On Competition

Dear Catholic Parishes,

You are not in competition with one another. Stop acting like it.

Blessings,

Katie


If only that’s all I needed to say on the topic. Catholic parishes in the same town or neighboring towns are not in competition with one another. You are not working to “steal Catholics” over to your parish with your activities, events, programs, liturgies, prayer groups, or service opportunities. Not even with your religious education program or Sacrament prep. The parish across town is not your enemy or even your friendly competition unless it’s on the sports-ball field/court/track.

The other night I was at a new collaborative parish and one of the members of the team said something about how others in the town see the Catholic churches. He mentioned to this community figure about how the parishes were now combining and working together and the guy’s response? “Finally.”

It is not only the perception of the parishioners that the parishes are competing with one another, but also the perception of the community. Let that sink in.

I’ve been to a lot of parishes and while you might be shaking your head thinking, “That’s not happening in my town. We’re not like that. I can skip the rest of this article.” I want to challenge you for a minute and ask, “Is that true?”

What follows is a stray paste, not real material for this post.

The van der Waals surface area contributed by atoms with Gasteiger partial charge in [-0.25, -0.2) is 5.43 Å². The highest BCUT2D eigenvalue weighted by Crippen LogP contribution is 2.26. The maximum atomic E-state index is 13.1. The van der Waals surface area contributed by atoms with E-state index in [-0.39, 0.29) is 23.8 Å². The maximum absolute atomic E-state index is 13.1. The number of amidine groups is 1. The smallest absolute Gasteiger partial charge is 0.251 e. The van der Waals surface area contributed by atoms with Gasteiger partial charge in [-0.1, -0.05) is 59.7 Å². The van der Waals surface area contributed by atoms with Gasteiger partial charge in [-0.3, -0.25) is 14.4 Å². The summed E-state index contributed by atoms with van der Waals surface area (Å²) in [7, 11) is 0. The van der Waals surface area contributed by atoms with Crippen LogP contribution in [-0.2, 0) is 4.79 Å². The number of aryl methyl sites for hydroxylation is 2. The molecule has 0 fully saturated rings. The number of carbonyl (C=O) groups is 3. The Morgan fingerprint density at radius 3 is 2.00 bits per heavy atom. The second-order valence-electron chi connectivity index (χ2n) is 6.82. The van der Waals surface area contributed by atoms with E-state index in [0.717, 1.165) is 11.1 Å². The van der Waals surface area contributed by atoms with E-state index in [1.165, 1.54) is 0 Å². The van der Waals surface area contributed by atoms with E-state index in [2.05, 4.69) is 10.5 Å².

We hear from parishes all the time that they’re worried about other donation efforts in the area or even from dioceses that the annual appeal is in competition with the parish offertory or even that the offertory is in competition with their capital campaign. Let’s stop.

While it is true that we are competing for people’s attention because they only have so much of it to give, that doesn’t mean we should be competing with one another (or even between ministries at our parish).

Our goal is to win souls for Christ. It’s not to get the most people in our pews – even if we have to steal them from other Catholic churches in town. It’s about getting people to Heaven!

When I go into a parish to create a plan and ask them “What’s life been like in the past few years?” I hear a lot of, “Well when we started this new faith formation program we lost a lot of people to St. Joseph across town.” Then I spend time at St. Joseph and they’re proud of their influx of new people that they got from St. Mary. They’re happy that they’ve grown in the past five years.

While their parish has grown in the number of registered parishioners in the past five years, the Church has not grown. They’ve only redistributed in the city. We didn’t win souls for Christ. We didn’t live our mission of “Go and make disciples of all nations.”

Growth is bringing fallen away Catholics back to the Sacraments and a relationship with the Lord. Growth is accompanying people through RCIA as they go from non-Catholic to Catholic. Growth is sharing the Gospel in a compelling way that introduces people to a life with Jesus who have never known Him.

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